TOLEDO, Ohio (AP) — A group attempting to overturn the roughly $1 billion financial rescue for Ohio’s two nuclear power plants won’t get additional time to collect signatures needed for a statewide vote, a federal judge has ruled.
The decision issued Wednesday night comes after the group missed a deadline this week to turn in enough signatures to get on the ballot next year. But the ruling did give them an opening to keep alive efforts aimed at blocking what they say is an unfair, politically driven bailout of the nuclear plants.
Ohio lawmakers in July approved the rescue by adding a new fee on every electricity bill in the state and scaling back requirements that utilities generate more power from wind and solar. The fees will generate $150 million a year beginning in 2021 for FirstEnergy Solutions’ two nuclear plants near Toledo and Cleveland.
While the new law benefiting the nuclear plants will remain in place, the opponents known as Ohioans Against Corporate Bailouts asked the Ohio Supreme Court on Thursday to consider their case.
Attorneys for Ohioans Against Corporate Bailouts argued this week in a Columbus federal court that the state waited so long to authorize its proposed ballot initiative that it didn’t have enough time to collect the 265,000 signatures required.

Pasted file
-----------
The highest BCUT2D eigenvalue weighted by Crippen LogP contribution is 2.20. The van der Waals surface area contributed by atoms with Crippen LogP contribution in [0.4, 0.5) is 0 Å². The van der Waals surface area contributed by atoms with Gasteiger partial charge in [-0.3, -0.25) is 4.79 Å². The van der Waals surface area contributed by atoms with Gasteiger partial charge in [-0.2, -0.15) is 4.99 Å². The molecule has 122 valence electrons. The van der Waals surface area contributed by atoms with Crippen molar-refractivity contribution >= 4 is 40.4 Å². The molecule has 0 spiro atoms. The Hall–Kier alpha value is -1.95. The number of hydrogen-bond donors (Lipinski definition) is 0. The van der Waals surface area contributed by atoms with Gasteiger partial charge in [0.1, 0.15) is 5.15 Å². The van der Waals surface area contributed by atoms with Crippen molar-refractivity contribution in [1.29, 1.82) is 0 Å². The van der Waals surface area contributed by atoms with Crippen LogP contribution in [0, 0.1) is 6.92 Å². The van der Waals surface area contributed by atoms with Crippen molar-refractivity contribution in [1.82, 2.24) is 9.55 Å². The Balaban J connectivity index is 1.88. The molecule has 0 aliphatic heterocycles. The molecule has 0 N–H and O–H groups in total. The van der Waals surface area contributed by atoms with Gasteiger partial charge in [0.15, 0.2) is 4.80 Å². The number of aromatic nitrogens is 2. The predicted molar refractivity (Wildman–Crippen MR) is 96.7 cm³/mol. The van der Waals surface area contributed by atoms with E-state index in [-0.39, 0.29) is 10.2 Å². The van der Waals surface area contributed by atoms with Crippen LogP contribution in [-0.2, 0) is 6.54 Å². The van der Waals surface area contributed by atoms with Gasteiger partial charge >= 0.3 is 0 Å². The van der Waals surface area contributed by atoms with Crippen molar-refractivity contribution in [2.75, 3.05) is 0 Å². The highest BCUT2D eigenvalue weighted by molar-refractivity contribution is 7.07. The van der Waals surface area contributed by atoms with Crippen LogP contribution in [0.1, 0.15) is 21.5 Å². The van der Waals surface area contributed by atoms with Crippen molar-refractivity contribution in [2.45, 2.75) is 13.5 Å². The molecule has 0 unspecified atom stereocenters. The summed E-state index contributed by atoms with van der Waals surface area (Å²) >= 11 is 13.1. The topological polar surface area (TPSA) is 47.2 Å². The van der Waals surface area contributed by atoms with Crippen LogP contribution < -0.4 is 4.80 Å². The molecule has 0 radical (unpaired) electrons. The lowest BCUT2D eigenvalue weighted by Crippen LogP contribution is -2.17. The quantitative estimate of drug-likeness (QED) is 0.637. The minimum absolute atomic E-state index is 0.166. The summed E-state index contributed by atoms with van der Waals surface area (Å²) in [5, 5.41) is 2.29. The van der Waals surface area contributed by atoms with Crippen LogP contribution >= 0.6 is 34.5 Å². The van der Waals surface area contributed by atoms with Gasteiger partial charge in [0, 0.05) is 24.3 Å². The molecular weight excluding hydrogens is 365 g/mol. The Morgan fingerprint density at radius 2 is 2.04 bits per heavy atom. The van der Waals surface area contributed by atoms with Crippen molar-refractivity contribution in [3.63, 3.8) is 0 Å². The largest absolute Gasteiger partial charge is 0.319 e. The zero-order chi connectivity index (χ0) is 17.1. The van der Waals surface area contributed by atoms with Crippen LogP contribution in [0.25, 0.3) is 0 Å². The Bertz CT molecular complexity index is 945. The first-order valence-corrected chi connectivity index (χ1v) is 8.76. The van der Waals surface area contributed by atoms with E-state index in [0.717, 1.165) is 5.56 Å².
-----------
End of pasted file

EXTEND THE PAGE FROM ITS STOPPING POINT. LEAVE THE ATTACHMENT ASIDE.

They also told U.S. District Court Judge Edmund Sargus that backers of the plants tried to sabotage the petition drive by spending millions on misleading advertising as well as blocking people from collecting signatures and offering them money to quit their efforts.
Lawyers for the state who argued against the extension said that the referendum effort was poorly run and there wasn’t a reason to give them more time, according to media reports.
Sargus said in his ruling that Ohioans Against Corporate Bailouts turned to the wrong court in its effort to get extra time for its petition drive. His ruling said the issues they’ve raised deal with state law and belong before the Ohio Supreme Court.
Under state law, referendum seekers have 90 days to collect and submit valid signatures. But the group said it lost 38 days while waiting for the state to approve its petition language.
“We look forward to making our case to the Ohio Supreme Court that the petitioning ‘blackout’ period is an unfair infringement on our constitutional right to referendum,” Gene Pierce, a spokesman for Ohioans Against Corporate Bailouts, said in a statement.
Investors and developers in the state’s natural gas industry, along with backers of green energy, have led the fight against rescuing the nuclear plants, saying the state’s maneuvering too heavily tipped the scales against them.
FirstEnergy Solutions maintained that the money was needed to prevent the plants from closing and withstand competition from cheaper energy sources such as natural gas, wind and solar. It also said the aid would save several thousand jobs and protect the state’s main source of clean energy.
The company said last week that a setback in the courts or the successful submission of petitions to put a referendum on the ballot would put the nuclear plants on shaky ground. It added that it would be forced to begin looking at closing the plants “if alternative measures to provide needed financial support do not arise quickly.”
Associated Press writer Lisa Cornwell in Cincinnati contributed to this report.